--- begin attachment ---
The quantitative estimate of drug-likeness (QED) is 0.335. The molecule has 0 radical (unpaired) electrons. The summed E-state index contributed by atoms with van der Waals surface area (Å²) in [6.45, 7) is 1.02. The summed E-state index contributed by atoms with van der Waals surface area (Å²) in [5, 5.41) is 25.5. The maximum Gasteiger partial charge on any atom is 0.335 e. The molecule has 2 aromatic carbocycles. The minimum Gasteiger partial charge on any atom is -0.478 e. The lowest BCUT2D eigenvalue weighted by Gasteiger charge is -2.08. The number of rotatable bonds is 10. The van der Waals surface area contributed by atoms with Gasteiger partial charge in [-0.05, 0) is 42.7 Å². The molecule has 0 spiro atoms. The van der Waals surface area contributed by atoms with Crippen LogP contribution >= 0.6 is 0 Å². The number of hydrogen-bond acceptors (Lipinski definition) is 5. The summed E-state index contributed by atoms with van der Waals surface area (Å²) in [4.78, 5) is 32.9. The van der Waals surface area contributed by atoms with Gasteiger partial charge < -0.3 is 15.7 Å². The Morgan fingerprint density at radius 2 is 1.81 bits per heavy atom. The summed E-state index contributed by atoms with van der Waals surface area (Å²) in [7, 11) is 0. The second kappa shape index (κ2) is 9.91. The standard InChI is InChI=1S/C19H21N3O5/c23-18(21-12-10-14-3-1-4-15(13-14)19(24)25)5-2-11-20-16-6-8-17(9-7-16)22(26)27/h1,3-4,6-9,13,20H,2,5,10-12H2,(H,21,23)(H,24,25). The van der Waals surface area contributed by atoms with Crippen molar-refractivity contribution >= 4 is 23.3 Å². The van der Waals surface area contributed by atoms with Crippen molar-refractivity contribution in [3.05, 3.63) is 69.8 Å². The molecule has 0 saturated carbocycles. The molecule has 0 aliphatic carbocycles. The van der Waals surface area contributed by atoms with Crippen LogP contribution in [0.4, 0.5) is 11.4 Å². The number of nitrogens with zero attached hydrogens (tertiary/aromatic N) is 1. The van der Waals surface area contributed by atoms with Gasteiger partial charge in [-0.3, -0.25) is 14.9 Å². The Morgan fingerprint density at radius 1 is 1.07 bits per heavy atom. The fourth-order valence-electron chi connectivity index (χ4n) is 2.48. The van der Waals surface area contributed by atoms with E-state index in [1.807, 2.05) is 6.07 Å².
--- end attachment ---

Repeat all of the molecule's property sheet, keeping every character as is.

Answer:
The quantitative estimate of drug-likeness (QED) is 0.335. The molecule has 0 radical (unpaired) electrons. The summed E-state index contributed by atoms with van der Waals surface area (Å²) in [6.45, 7) is 1.02. The summed E-state index contributed by atoms with van der Waals surface area (Å²) in [5, 5.41) is 25.5. The maximum Gasteiger partial charge on any atom is 0.335 e. The molecule has 2 aromatic carbocycles. The minimum Gasteiger partial charge on any atom is -0.478 e. The lowest BCUT2D eigenvalue weighted by Gasteiger charge is -2.08. The number of rotatable bonds is 10. The van der Waals surface area contributed by atoms with Gasteiger partial charge in [-0.05, 0) is 42.7 Å². The molecule has 0 spiro atoms. The van der Waals surface area contributed by atoms with Crippen LogP contribution >= 0.6 is 0 Å². The number of hydrogen-bond acceptors (Lipinski definition) is 5. The summed E-state index contributed by atoms with van der Waals surface area (Å²) in [4.78, 5) is 32.9. The van der Waals surface area contributed by atoms with Gasteiger partial charge < -0.3 is 15.7 Å². The Morgan fingerprint density at radius 2 is 1.81 bits per heavy atom. The summed E-state index contributed by atoms with van der Waals surface area (Å²) in [7, 11) is 0. The second kappa shape index (κ2) is 9.91. The standard InChI is InChI=1S/C19H21N3O5/c23-18(21-12-10-14-3-1-4-15(13-14)19(24)25)5-2-11-20-16-6-8-17(9-7-16)22(26)27/h1,3-4,6-9,13,20H,2,5,10-12H2,(H,21,23)(H,24,25). The van der Waals surface area contributed by atoms with Crippen molar-refractivity contribution >= 4 is 23.3 Å². The van der Waals surface area contributed by atoms with Crippen molar-refractivity contribution in [3.05, 3.63) is 69.8 Å². The molecule has 0 saturated carbocycles. The molecule has 0 aliphatic carbocycles. The van der Waals surface area contributed by atoms with Crippen LogP contribution in [0.4, 0.5) is 11.4 Å². The number of nitrogens with zero attached hydrogens (tertiary/aromatic N) is 1. The van der Waals surface area contributed by atoms with Gasteiger partial charge in [-0.3, -0.25) is 14.9 Å². The Morgan fingerprint density at radius 1 is 1.07 bits per heavy atom. The fourth-order valence-electron chi connectivity index (χ4n) is 2.48. The van der Waals surface area contributed by atoms with E-state index in [1.807, 2.05) is 6.07 Å².